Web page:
Choreographer Jessica Lang Finds Inspiration in Arizona Landscape
Performance by Jessica Lang Dance, which performs this month at Mesa Arts Center.
Jessica Lang Dance
New York choreographer Jessica Lang, artistic director for Jessica Lang Dance founded in 2011, has been spending time on Arizona stages of late. Recently the company performed in Tucson and in Wickenburg, and they'll perform this month at Mesa Arts Center, with a touring program that includes five dance works and one film.
Lang received the 2014 Bessie Award for outstanding emerging choreographer, joining a list of Bessie honorees that includes choreographers Merce Cunningham, Garth Fagan, Bill T. Jones, and Mark Morris. It was Morris, the artistic director for Mark Morris Dance Group, who encouraged Lang to start her own dance company -- and Lang considers him a mentor.
Her recent Arizona adventures included a two-week residency at the Del E. Webb Center for the Performing Arts in Wickenburg, where she completed the creation of movement for her first full-length story ballet called The Wanderer. While there, she also worked with designers for sets, costumes, and lighting.
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The Wanderer is a one-act, 65-minute ballet with live music from Franz Schubert's song cycle Die schöne Müellerin, which is based on early 19th century poetry by Wilhelm Müller. Jessica Lang Dance performs the world première of The Wanderer at Brooklyn Academy of Music in early December.
When Lang landed in Wickenburg, she'd yet to finalize movement or design elements. The Made in Wickenburg Residency Program made all those finishing touches, including elements that reflect the Arizona landscape, possible. "The desert plants are very gorgeous," says Lang. "There's no prettier skies than Arizona skies."
When lighting designer Nicole Pearce joined Lang in Wickenburg, they rose before dawn to watch the colors of the sunrise, and watched the sunset, too. When lighting the piece, they "took an actual day and the progression of light but an abstraction of that thought." Portions of The Wanderer are infused with lighting in various blues and greens. Yet for much of the work, it's the green of a single ribbon at the heart of the tale that prevails.
The Wanderer cast includes three men and five women who portray four characters and four "others." The wanderer, she says, is like a poet looking for love. The brook is a mystical creature that brings him to the mill. The miller's daughter is youthful and mysterious. And it's the hunter, not the wanderer, who wins her love.
Her set for The Wanderer, designed by Mimi Lien, features "five trees with very long trunks" made with 2,700 yards of white string. Lang sees parallels between the trees, which populate the black, grey, and white world of The Wanderer, and Arizona plants bearing long, thin spines. They're able to stretch the trees out through the space, she says, and "draw with string in the space." Dancers manipulate the set, according to Lang. "Eventually the dancers tie them together into one large tree."
Costumes for The Wanderer have what Lang calls "a contemporary vibe." Think knitwear that stretches as the dancer moves, and looks much like clothing we're accustomed to seeing everyday. One key character, the hunter, dons punk-inspired fare. Costumes were designed by Bradon McDonald, a contestant on season 12 of the TV series Project Runway.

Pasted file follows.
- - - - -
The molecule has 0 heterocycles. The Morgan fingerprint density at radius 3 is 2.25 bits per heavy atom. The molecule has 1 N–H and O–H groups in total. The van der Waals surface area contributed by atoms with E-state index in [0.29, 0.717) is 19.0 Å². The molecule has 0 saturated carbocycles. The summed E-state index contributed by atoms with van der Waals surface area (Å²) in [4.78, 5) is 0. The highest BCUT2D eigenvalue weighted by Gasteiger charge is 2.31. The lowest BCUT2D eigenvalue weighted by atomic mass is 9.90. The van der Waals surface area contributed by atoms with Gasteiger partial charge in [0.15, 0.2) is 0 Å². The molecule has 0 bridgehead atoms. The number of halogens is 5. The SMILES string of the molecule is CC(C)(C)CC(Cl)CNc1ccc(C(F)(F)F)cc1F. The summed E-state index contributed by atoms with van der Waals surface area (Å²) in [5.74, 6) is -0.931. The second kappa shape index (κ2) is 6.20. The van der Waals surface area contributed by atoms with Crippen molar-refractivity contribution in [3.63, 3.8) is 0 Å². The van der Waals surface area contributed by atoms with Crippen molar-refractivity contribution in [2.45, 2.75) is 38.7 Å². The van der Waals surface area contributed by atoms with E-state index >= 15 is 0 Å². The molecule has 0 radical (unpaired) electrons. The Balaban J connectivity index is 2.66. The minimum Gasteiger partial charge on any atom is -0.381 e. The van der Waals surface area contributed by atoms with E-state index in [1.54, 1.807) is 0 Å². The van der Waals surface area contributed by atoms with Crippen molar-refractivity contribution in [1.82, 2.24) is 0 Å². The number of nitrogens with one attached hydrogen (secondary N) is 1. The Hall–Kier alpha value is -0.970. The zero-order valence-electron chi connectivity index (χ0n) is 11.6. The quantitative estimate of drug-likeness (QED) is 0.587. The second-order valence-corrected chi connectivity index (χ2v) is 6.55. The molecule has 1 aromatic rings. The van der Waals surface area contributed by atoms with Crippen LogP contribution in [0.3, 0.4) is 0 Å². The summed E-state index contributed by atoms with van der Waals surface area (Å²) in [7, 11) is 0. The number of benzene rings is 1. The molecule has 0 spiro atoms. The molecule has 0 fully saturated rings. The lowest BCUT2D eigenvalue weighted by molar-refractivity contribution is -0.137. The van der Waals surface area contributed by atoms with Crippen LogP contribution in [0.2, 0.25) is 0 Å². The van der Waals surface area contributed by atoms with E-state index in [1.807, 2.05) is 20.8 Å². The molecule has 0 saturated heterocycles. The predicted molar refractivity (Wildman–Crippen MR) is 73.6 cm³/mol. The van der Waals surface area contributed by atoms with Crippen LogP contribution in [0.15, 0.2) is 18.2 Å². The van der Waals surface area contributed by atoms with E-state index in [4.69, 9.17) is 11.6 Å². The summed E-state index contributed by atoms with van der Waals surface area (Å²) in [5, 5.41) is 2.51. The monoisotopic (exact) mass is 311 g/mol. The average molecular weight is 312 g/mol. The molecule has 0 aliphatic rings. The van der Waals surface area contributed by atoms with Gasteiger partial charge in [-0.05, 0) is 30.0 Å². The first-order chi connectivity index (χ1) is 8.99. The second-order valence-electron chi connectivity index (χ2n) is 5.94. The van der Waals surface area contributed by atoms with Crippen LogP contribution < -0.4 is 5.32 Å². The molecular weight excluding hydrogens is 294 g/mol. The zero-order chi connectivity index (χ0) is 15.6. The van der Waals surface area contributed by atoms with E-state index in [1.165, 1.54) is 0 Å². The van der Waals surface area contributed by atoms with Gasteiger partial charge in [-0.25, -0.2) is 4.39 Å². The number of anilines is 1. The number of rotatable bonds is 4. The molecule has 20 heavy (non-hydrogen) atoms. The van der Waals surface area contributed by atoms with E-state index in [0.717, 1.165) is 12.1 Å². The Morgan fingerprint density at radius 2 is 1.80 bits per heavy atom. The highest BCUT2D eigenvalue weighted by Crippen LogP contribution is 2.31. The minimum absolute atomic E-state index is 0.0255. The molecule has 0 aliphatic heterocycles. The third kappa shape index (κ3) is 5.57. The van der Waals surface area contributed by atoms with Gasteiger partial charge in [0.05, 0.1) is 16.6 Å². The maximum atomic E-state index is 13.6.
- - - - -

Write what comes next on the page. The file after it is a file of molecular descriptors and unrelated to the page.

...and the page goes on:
Jessica Lang Dance performs i.n.k.
Jessica Lang Dance
Lang hopes to return to Arizona to perform The Wanderer. Touring the work requires that it be adaptable to different types of stages. Completing the ballet in Wickenburg allowed her to configure the piece for performance on a proscenium stage.
Her current tour features works selected to "bring people who've never seen us into the work." Those attending her Mesa Arts Center performance will see Lines Cubed, Mendelssohn/Incomplete, Among the Stars, The Calling (excerpt from Splendid Isolation II), i.n.k., and the film White. "It's accessible," says Lang, "but not dummied down."
There's a lot of responsibility on artists in terms of what they put in front of audiences, she explains. Some works have mass appeal while others turn people off. Lang says she strives to achieve "a good fit."
Lang started dancing while just three years old and living in Bucks County, Pennsylvania, but didn't realize until she was 13 or 14 that dance was something she really wanted to pursue. "I felt strongly," she recalls. "I never chose anything else." Early on, she studied jazz dance, then landed at The Juilliard School after an instructor suggested she apply. Lang graduated with a BFA in 1997.
She's a passionate advocate for arts education. Recalling her own early interests in math and science, Lang notes that "there is a lot of math and science in dance." She encourages dancers to pursue higher education, recognizing the role college plays in the transition to adulthood. For the age 18 to 22 set, college provides not only learning opportunities but also a place to "become independent from family but still have the structure and discipline to take care of yourself."
Since 1999, Lang has created more than 80 new dance works. She's working now on additional new works, for her own company and others. "The constant production of new creations is what keeps me alive," reflects Lang. She's also eager to give her company a home in Long Island City, noting that having a studio and offering classes will help to achieve a "bigger reaching impact."
Jessica Lang Dance performs at Mesa Arts Center Thursday, November 20, at 7:30 p.m. Tickets are $30 to $40. For information or tickets, visit Mesa Arts Center online or call the box office at 480-644-6500.
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